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I have two VPS servers from two different hosting companies. I want to make some fallback to second VPS if first is not available (preferably automatic). I understand that if I have a single load-balancer with root access I can setup it to switch between different backend servers. But is it possible to make it with VPS from two different hosting companies? Thanks.

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6 Answers

up vote 6 down vote accepted
+50

It all depends a bit on the situation. A standard way of achieving higher availability is indeed the loadbalancer. The problem is that you need at least two loadbalancers

A little drawing to make it clear:

                                  +-----------+
                             +--->| Backend 1 |
        +----------------+   |    +-----------+
WAN --->| Loadbalancer 1 |---+
        +----------------+   |    +-----------+
                |            +--->| Backend 2 |
                | Fallback        +-----------+
                v
        + - - - - - - - -+
        | Loadbalancer 2 |
        + - - - - - - - -+

Explanation

The loadbalancer stands before all backend servers ad proxies all request to the backend servers. A secondary loadbalancer stay online as well and checks if the primary balancer is reachable. If in any case the primary loadbalancer will go down, the secondary loadbalancer will take over his IP and start serving.

Advantages (of this confguration)

  • The loadbalancer distributes the traffic without having much load itself and can thereby mostly serve more users than the backend servers [1]
  • The loadbalancer can detect if a backend can't handle the traffic anymore and can stop sending traffic there [2]
  • The loadbalancer can do caching of static files for the backend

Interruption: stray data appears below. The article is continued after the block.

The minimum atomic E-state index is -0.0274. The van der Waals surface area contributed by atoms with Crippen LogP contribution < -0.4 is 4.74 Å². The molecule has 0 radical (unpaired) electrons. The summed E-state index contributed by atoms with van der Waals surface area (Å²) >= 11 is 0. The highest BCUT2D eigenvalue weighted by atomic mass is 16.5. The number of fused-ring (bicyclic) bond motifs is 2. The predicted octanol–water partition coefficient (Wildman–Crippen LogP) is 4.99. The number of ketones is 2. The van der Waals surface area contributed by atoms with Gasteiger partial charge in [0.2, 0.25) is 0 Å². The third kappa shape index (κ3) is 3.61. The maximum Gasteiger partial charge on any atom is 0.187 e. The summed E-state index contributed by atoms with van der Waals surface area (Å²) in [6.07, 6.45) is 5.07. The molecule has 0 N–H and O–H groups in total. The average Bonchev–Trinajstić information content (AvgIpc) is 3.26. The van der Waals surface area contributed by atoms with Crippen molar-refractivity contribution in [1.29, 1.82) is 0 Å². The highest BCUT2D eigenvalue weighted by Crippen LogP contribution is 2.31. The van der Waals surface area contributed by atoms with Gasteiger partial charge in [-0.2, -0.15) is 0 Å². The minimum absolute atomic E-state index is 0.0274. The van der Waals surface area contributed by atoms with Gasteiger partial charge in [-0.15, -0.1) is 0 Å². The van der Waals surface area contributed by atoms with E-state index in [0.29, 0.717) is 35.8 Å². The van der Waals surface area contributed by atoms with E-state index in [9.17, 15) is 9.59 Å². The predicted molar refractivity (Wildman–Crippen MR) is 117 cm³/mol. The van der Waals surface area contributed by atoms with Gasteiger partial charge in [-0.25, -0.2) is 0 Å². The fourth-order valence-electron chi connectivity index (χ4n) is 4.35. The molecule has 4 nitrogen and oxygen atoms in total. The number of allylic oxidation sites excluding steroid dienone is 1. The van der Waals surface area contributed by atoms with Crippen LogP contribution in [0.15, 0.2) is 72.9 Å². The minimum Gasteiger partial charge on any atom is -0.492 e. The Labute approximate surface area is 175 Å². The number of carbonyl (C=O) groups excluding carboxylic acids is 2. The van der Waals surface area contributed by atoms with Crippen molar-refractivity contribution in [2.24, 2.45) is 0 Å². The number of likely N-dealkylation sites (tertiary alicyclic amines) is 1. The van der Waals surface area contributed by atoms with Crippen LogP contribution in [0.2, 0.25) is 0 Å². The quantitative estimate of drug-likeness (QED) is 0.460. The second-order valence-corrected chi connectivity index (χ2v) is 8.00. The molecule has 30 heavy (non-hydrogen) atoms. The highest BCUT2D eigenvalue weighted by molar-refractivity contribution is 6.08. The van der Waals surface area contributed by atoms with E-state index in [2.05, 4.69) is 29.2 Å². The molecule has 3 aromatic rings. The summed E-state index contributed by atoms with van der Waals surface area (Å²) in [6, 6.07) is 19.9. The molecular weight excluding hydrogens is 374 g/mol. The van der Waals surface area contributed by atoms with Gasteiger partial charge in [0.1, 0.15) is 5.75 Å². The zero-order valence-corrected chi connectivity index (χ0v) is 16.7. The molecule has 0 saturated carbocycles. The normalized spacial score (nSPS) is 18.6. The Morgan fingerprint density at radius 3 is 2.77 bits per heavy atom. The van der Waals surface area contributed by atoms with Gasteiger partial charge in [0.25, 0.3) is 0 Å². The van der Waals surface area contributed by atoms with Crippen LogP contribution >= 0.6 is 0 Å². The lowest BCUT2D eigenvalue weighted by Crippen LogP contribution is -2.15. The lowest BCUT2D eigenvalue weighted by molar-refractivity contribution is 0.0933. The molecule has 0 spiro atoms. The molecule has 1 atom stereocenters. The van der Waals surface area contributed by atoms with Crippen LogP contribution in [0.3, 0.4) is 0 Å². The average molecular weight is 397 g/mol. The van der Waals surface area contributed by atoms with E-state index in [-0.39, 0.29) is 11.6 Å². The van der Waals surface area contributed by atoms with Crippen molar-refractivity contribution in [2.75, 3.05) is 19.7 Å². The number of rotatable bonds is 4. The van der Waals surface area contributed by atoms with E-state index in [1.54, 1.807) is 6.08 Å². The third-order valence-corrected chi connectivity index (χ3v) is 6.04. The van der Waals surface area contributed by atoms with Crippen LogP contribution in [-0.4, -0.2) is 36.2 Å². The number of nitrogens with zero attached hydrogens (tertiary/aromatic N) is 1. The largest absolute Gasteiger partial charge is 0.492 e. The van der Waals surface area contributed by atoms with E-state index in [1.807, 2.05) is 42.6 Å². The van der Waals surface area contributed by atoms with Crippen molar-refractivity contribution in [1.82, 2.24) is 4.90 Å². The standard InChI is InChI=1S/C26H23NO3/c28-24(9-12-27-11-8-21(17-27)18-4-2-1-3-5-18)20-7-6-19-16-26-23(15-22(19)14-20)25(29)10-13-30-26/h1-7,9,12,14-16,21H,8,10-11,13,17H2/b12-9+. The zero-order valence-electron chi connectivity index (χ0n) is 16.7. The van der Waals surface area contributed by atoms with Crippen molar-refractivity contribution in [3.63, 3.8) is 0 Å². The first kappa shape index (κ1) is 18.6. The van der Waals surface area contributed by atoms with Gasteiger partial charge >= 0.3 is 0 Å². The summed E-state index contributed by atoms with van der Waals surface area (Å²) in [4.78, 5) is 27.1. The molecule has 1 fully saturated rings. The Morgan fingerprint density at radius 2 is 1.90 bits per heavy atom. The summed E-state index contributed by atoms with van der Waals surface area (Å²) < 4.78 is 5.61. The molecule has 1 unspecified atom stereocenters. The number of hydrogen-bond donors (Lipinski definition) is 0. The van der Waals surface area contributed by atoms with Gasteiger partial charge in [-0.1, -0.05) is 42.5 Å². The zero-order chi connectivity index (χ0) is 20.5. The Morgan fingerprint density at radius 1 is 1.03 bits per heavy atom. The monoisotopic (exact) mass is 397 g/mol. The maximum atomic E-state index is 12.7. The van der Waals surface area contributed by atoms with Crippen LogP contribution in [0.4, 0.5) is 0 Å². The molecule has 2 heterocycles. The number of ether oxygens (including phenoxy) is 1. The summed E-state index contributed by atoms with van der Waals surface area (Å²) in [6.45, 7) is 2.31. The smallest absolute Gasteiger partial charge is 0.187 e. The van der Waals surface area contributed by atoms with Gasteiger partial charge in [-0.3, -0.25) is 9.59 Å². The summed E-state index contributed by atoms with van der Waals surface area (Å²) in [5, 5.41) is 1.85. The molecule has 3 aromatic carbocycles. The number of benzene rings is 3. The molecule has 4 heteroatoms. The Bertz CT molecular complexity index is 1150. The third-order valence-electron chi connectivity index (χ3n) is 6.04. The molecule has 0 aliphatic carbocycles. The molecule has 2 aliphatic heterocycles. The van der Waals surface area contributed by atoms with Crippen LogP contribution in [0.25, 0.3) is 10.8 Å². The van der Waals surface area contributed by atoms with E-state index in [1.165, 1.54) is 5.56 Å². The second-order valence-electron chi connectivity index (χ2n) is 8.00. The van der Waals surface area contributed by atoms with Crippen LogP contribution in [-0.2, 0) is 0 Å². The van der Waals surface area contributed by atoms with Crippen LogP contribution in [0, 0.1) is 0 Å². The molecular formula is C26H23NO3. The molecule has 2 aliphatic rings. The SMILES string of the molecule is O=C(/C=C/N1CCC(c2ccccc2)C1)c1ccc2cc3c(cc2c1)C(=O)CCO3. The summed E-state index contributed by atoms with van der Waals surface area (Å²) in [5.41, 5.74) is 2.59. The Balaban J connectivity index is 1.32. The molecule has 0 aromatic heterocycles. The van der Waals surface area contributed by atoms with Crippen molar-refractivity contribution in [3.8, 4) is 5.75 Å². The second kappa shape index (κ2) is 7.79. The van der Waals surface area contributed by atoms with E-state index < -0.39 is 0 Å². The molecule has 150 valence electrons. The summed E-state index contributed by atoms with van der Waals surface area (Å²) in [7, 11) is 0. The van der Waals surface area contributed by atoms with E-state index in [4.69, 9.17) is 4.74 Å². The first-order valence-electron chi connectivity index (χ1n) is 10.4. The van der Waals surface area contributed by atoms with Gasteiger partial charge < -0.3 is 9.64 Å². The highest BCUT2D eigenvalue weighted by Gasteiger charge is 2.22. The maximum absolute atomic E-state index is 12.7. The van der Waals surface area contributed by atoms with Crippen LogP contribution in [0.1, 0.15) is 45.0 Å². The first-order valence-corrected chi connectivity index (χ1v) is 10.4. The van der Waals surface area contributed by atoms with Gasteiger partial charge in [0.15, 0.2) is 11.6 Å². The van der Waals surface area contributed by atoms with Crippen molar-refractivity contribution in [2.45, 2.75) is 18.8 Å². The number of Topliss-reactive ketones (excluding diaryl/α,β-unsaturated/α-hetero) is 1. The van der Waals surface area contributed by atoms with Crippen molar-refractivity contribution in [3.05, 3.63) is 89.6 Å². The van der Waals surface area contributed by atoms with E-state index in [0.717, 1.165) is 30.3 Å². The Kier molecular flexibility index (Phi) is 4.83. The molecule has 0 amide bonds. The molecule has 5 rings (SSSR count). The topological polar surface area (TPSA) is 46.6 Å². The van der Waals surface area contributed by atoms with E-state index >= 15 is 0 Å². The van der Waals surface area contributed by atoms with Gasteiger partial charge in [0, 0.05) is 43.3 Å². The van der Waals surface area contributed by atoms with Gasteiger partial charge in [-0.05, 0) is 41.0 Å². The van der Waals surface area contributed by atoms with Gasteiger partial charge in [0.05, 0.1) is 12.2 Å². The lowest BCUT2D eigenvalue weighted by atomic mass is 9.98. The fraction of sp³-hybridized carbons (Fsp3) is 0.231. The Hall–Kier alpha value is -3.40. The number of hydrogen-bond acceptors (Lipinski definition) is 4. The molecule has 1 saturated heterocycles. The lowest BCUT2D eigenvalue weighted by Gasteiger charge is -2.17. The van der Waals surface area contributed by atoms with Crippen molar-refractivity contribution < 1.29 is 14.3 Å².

• The loadbalancer can terminate the SSL [3][4]
  • If the loadbalancer fails it can fall back to the secondary balancer without downtime [5][6]

Disadvantages

  • It coasts more money
  • This doesn't help if the network in front of the balancer goes down.

Footnotes

[1] Of course the loadbalancer needs more bandwidth than the sum of the maximum bandwidth of the backend servers (this is not necessarily the maximum bandwidth of the interface depending on the application)

[2] This is not only good. If both backends are at or near their maximum capacity and the loadbalancer takes one down, the other backend will get all the traffic and the whole thing ill fall apart. This requires good tweaking

[3] In fact the loadbalancer must do this if he doesnt want to route the traffic blindly by connection.

[4] Maybe in you have to reestablish a new ssl connection after the beckend if you don't trust the backend network

[5] You have to make sure that when the primary goes down, it stays down until you want it up again to prevent things like toggeling and IPs used twice

[6] You have to make sur that the connection between the loadbalancers is very very very stable

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Christopher, thanks for your comment, looks like I need at least two load balancers for it. Now I'm trying to understand, is it possible to use any service-provided load balancer (like Cloudfare) with my VPSs. –  dbf Aug 8 '13 at 11:37
    
Cloadflare is a good idea but no loadbalancer in the tradiodional way but more of a caching proxy with anycast. That makes Cloudflare not a bad service but you have to know what this means. –  Christopher Perrin Aug 8 '13 at 11:42
    
Yes I see, also looking in Amazon services. Thanks again for your answer! –  dbf Aug 8 '13 at 11:46
    
Amazon has a quite good load balancing service. The problem is that it is a bit more complicated to use it with services outside of the Amazon cloud. You need to set up a VPC and include your external services via VPN. This might be quite costly .See aws.amazon.com/de/elasticloadbalancing and aws.amazon.com/de/vpc –  Christopher Perrin Aug 8 '13 at 11:50